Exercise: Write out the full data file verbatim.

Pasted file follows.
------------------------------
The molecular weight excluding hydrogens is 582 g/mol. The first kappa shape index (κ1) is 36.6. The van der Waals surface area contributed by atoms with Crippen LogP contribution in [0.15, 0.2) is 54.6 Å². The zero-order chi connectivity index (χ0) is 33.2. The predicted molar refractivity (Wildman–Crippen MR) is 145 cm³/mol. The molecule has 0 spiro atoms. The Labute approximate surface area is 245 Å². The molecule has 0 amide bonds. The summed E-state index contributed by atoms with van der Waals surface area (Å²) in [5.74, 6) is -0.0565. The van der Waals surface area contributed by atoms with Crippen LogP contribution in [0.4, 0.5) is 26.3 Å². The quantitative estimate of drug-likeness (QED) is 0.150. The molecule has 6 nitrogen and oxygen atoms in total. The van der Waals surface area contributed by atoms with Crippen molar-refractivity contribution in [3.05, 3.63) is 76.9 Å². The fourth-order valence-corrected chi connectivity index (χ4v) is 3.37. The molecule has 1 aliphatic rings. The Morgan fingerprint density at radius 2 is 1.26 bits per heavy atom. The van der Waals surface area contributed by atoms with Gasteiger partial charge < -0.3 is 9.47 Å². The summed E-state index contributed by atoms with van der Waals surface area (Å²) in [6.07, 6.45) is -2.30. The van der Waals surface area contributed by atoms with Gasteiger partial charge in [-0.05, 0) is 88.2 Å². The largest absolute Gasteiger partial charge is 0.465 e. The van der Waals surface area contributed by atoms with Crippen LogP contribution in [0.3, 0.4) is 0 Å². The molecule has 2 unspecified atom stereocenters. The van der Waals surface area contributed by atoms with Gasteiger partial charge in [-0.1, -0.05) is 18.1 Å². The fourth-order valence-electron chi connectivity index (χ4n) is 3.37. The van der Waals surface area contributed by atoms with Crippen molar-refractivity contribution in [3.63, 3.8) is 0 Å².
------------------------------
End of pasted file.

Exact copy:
The molecular weight excluding hydrogens is 582 g/mol. The first kappa shape index (κ1) is 36.6. The van der Waals surface area contributed by atoms with Crippen LogP contribution in [0.15, 0.2) is 54.6 Å². The zero-order chi connectivity index (χ0) is 33.2. The predicted molar refractivity (Wildman–Crippen MR) is 145 cm³/mol. The molecule has 0 spiro atoms. The Labute approximate surface area is 245 Å². The molecule has 0 amide bonds. The summed E-state index contributed by atoms with van der Waals surface area (Å²) in [5.74, 6) is -0.0565. The van der Waals surface area contributed by atoms with Crippen LogP contribution in [0.4, 0.5) is 26.3 Å². The quantitative estimate of drug-likeness (QED) is 0.150. The molecule has 6 nitrogen and oxygen atoms in total. The van der Waals surface area contributed by atoms with Crippen molar-refractivity contribution in [3.05, 3.63) is 76.9 Å². The fourth-order valence-corrected chi connectivity index (χ4v) is 3.37. The molecule has 1 aliphatic rings. The Morgan fingerprint density at radius 2 is 1.26 bits per heavy atom. The van der Waals surface area contributed by atoms with Gasteiger partial charge < -0.3 is 9.47 Å². The summed E-state index contributed by atoms with van der Waals surface area (Å²) in [6.07, 6.45) is -2.30. The van der Waals surface area contributed by atoms with Gasteiger partial charge in [-0.05, 0) is 88.2 Å². The largest absolute Gasteiger partial charge is 0.465 e. The van der Waals surface area contributed by atoms with Crippen LogP contribution in [0.3, 0.4) is 0 Å². The molecule has 2 unspecified atom stereocenters. The van der Waals surface area contributed by atoms with Gasteiger partial charge in [-0.1, -0.05) is 18.1 Å². The fourth-order valence-electron chi connectivity index (χ4n) is 3.37. The van der Waals surface area contributed by atoms with Crippen molar-refractivity contribution in [3.63, 3.8) is 0 Å².